• Sharon Prigan

Her Designer Shirt

I have a student whom I think, in another life, would have been a runway fashion designer. Once a month she brings a new project. Every time something original and innovative and challenging.


Innovative and original because I have never seen her ideas anywhere else. Challenging for me, because she always has "interesting " combinations of fabric and angles of sewing.


This time she brought a grey woollen sweater and grey wool plaid fabric. 2 fabrics that I would normally never sew together. The wool sweater stretches out of shape and the plaid does not drape. But as I said, I like a challenge.


The first thing that she did was to remove the back of the sweater. Her idea was to make a wide, longer pleated panel with a curved hem, in the back and to lengthen the front with a plaid panel below the bottom rib of the sweater.


She measured, drew and cut 2 panels. Overlocked them around the edges, hemmed the bottoms and began attaching.


The shorter front panel was simple to hem as she chose to make a short hem.



Hemming the front panel
Hemming the front panel

For the second back panel she wanted a deeper hem and the edge was curved so she had to gather the hem so that after it was folded it would lay flat.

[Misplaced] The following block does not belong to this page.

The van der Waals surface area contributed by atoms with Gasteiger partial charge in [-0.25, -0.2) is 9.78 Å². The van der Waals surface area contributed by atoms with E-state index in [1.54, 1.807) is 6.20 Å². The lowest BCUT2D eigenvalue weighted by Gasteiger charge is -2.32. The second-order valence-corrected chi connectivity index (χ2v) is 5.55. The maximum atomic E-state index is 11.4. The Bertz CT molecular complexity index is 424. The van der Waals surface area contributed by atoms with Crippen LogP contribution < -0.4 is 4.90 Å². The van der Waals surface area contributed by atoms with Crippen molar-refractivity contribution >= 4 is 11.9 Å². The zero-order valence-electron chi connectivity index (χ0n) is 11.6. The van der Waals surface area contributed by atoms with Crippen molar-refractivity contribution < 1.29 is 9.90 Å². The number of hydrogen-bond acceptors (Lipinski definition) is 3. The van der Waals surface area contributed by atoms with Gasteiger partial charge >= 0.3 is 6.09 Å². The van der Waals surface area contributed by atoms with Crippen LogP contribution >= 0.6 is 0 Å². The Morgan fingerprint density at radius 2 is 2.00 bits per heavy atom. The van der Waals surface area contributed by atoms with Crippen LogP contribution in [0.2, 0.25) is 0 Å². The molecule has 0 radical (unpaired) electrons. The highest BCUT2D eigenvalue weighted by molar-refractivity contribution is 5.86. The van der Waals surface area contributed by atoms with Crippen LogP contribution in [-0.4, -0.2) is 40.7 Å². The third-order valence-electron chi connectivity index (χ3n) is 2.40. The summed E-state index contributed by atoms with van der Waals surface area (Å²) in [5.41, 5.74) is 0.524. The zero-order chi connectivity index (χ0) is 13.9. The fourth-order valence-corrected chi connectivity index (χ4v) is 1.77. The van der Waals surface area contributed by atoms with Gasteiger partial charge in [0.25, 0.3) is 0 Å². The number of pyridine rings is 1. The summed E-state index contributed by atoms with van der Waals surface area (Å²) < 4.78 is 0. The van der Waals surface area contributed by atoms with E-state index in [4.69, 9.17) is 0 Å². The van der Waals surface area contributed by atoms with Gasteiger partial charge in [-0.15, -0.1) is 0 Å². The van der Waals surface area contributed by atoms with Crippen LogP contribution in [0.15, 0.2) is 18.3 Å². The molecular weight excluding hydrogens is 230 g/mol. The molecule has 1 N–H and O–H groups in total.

Hemming the back panel
Hemming the back panel


First the front panel was attached underneath the ribbing of the sweater.



Attaching the front panel
Attaching the front panel


This is what the front looked like with the plaid panel.



Front part of shirt with panel
Front part of shirt with panel


Contemplating how many pleats to make in the back panel. This was a major decision. She had originally thought of making one large center pleat, but after laying it down she didn't like the way it looked.



Measuring the pleats
Measuring the pleats

In the end she decided on 5 pleats. A larger box pleat in the center and 2 knife pleats folded outwards towards the side seams on both sides of the back panel.

The pleats were pinned, sitched and then ironed flat.



Pinning and ironing the pleats
Pinning and ironing the pleats

Running a top stitch close to the edge so that the pleats don't open when joining the panel to the sweater.


Stitching the pleats
Stitching the pleats

After joining the pleated area underneath the top back section of the sweater the sides had to be connected.


This was the most difficult part of this shirt. The sweater stretched when sewn. The way we decided to do it in the end was to place MANY pins to minimize the area that could stretch while being sewn down on the plaid fabric.


It worked.



Attaching the sides
Attaching the sides


The finished shirt from the front



The front view of the shirt
The front view of the shirt

And the back with the pleated panel.



The back view of the shirt
The back view of the shirt


She was very happy and proud of her Designer shirt.



Front view
Front view

The side view.



Side view
Side view

The back view.



Back view of shirt
Back view of pleated panel


I wonder what project she has planned for next month?

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